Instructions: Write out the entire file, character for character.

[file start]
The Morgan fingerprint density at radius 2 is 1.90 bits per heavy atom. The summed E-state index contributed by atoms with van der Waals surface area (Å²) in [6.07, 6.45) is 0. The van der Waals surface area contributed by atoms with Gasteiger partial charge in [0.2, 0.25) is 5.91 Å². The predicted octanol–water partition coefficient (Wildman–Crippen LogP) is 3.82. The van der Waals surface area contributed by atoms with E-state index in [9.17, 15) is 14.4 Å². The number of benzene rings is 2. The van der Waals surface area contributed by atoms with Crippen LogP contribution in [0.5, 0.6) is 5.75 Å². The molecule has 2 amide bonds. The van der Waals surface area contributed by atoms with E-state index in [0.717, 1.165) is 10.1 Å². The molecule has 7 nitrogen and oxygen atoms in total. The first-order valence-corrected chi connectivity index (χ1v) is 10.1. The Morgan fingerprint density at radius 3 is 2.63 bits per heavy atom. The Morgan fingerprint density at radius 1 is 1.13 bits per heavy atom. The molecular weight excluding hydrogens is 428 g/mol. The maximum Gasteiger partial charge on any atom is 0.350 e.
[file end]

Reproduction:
The Morgan fingerprint density at radius 2 is 1.90 bits per heavy atom. The summed E-state index contributed by atoms with van der Waals surface area (Å²) in [6.07, 6.45) is 0. The van der Waals surface area contributed by atoms with Gasteiger partial charge in [0.2, 0.25) is 5.91 Å². The predicted octanol–water partition coefficient (Wildman–Crippen LogP) is 3.82. The van der Waals surface area contributed by atoms with E-state index in [9.17, 15) is 14.4 Å². The number of benzene rings is 2. The van der Waals surface area contributed by atoms with Crippen LogP contribution in [0.5, 0.6) is 5.75 Å². The molecule has 2 amide bonds. The van der Waals surface area contributed by atoms with E-state index in [0.717, 1.165) is 10.1 Å². The molecule has 7 nitrogen and oxygen atoms in total. The first-order valence-corrected chi connectivity index (χ1v) is 10.1. The Morgan fingerprint density at radius 3 is 2.63 bits per heavy atom. The Morgan fingerprint density at radius 1 is 1.13 bits per heavy atom. The molecular weight excluding hydrogens is 428 g/mol. The maximum Gasteiger partial charge on any atom is 0.350 e.